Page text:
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Arthur's Camelot or Dumnonian Capital?

Modern opinion as to the whereabouts of King Arthur's Court, whether it was named Camelot or not, tends to lean towards the enormous refortified hillfort at South Cadbury in Somerset. Is this merely due to a massive amount of publicity and modern propaganda, or is it a real possibility?

The Tradition: The stories of King Arthur at the hillfort of South Cadbury, near the villages of Queen and West Camel, are actually not particularly old. The travelling historian, John Leland, first recorded the association in 1542:

"Right at the South end of South Cadbury Church stands Camelot. This was once a noted town or castle, set on a real peak of a hill, and with marvellously strong natural defences..... Roman coins of gold, silver and copper have been turned up in large quantities during ploughing there, and also in the fields at the foot of the hill, especially on the East side. Many other antiquities have also been found, including at Camelot, within memory, a silver horseshoe. The only information local people can offer is that they have heard that Arthur frequently came to Camelot."

Local people also believed that King Arthur and his knights slept in a hidden cave beneath the hillfort. When archaeological research first began there, an old man from the village asked anxiously if the excavators had come to remove the King.

Modern Archaeology: Taking their lead from Leyland's writings, in 1965, the Camelot Research Committee was set up to excavate large areas of the South Cadbury Hillfort. They soon discovered that the fort had indeed been re-fortified in post-Roman times. The ramparts were strengthened with large quantities of dressed masonry from derelict Roman buildings and mounted by raised wooden walkways. These were pierced at the South-West corner by a sturdy wooden gate-house through which passed a cobbled roadway (10ft across). The remains of a large timber feasting hall (63 by 34 feet) with an internal partition towards the east end were discovered at the centre of the site. It was easily dated to the 5th/6th centuries from large amounts of imported Mediterranean pottery scattered over the floor and in the postholes. Similar pottery was discovered in a possible kitchen just to the north. Smaller buildings in the surrounding area were of uncertain date. The whole area probably went out of use in the early 7th century, but there was extensive evidence for the use of the fort in later ages. The most interesting was perhaps the discovery of an unfinished cruciform Saxon Church from the fort's time as one of King Aethelred's defensive Burghs.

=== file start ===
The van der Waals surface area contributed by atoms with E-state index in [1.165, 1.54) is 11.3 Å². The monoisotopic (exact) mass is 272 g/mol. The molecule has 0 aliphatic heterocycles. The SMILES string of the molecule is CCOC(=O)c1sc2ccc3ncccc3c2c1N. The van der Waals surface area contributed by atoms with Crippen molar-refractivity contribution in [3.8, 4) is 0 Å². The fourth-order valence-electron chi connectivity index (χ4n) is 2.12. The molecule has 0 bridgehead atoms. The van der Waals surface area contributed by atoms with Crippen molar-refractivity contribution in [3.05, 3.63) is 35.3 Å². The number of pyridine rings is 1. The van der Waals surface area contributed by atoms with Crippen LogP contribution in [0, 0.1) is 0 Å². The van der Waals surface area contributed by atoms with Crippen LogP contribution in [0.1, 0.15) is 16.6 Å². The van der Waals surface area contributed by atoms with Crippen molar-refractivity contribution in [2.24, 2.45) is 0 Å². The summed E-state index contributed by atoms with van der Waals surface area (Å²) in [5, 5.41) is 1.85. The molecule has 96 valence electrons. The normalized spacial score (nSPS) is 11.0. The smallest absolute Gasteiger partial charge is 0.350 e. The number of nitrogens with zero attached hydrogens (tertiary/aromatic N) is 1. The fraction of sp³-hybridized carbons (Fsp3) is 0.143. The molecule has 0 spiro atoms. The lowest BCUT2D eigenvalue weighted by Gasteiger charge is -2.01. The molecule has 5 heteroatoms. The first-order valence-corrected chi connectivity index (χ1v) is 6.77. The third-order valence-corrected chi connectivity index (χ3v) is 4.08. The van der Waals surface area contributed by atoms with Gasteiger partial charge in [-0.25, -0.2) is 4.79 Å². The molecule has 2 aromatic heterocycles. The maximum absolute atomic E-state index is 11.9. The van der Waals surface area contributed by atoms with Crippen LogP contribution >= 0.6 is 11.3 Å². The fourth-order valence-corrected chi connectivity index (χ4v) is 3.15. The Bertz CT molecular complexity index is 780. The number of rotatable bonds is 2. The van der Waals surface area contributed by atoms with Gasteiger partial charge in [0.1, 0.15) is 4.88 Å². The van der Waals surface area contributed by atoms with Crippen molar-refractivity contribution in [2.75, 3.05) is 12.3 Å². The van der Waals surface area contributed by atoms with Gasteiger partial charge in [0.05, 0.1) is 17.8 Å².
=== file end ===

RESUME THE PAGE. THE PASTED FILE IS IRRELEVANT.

Modern Publicity: The very name of the Camelot Research Committee gave the impression that the excavations at South Cadbury were specifically looking for King Arthur's Court and therefore, if anything from the appropriate period was discovered, obviously that's exactly what it must represent. Of course, the excavations came up trumps and the media were very quick to jump onto the King Arthur band wagon; not to mention the local Somerset tourist industry which now won't hear of any other site being suggested as "Camelot".

Possible Interpretations: Only an important British chieftain could have afforded to trade in such lavish imports and build on the scale discovered at South Cadbury. Surely, the comparability with the known Royal Deiran Hall at Yeavering (Northumberland), indicates the builder was a King. Furthermore, the incomparable size of the Cadbury fort has led to the suggestion that a High-King such as Arthur would be the most likely resident. However, Cadbury lay within the Kingdom of Dumnonia, and there seems little reason to doubt that it was the capital of the Dumnonian Kings. Such a prestigious settlement would warrant the use of the biggest hillfort in the area. It probably took over from the nearby deserted Roman Town of Caer-Pensawel-Coyt (Ilchester). This theory is highly strengthened by a possible interpretation of the fort's name. Usually translated as Battle-Fort, Cadbury may really mean Cado's Fort: Cado being the name of an early 6th century King of Dumnonia! Barber & Pykitt suggest the Arthurian connection was due to confusion with a, now forgotten, association with the pre-Roman King Arviragus.


    Nash Ford Publishing 2001. All Rights Reserved.